Alabama Extension explains what really affects insect populations.
By Toni Stauffer
Many of us are wondering if winter took a vacation since we only had like two days of cold weather this season. Many people think the warm winter will mean more bugs in the spring and summer, but according to Professor Xing Ping Hu, Professor and specialist of entomology at Auburn University, winter weather doesn’t have much to do with insect populations.
According to Hu, in his article “Influence of rainy weather over pest population” from the Extension’s Urban Pest series, cold-blooded insects evolved strategies to spend the winter hibernating underground or in small spaces and remain dormant until warmer spring temperatures arrive. However, when you have a warm winter and then an extreme cold snap after insects come out of hibernation, it can actually cut down on their numbers. So, warm winter followed by extreme cold means less bugs.
We haven’t had that cold snap, but that isn’t the problem. It isn’t temperature or even humidity that has the biggest impact on insect populations, but rainfall. A warm winter and lots of rain is what the bugs like. An excess of rain will bring insects out of hibernation earlier than usual and can drive pests to seek a dry home in your house. When you have more rain, you have more ants and roaches.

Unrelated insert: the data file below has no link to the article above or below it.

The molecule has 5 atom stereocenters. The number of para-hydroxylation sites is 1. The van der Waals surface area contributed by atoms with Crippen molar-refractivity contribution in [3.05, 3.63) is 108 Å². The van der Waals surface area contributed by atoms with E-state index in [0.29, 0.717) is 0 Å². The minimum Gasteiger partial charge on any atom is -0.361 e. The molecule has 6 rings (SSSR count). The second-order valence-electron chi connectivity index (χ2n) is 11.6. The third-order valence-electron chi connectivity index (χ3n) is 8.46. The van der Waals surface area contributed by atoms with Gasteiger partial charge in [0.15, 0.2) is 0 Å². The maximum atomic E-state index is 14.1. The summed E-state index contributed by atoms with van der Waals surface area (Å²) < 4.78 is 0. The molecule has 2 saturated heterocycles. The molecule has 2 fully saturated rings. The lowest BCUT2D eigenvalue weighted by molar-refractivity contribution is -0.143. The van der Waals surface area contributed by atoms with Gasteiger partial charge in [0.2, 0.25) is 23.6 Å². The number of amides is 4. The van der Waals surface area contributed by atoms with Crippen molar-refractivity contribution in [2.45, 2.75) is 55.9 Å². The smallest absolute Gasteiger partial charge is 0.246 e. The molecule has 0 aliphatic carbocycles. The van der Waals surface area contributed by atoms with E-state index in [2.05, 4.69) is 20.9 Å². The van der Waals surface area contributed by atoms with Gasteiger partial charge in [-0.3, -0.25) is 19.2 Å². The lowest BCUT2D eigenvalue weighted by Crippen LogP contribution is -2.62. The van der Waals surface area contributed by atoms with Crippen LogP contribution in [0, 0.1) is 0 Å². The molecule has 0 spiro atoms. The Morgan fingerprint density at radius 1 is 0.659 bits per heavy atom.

“Right now, the weather is still relatively cool,” Hu wrote. “I already got calls saying rising activities of domestic ants and cockroaches are invading homes. Carpenter bees are buzzing around wooden structures.”
Hu recommends that homeowners keep the grass mowed and reduce the amount of clutter around their homes to keep insects out of their home and yard. Now’s the time to start spring cleaning inside and out.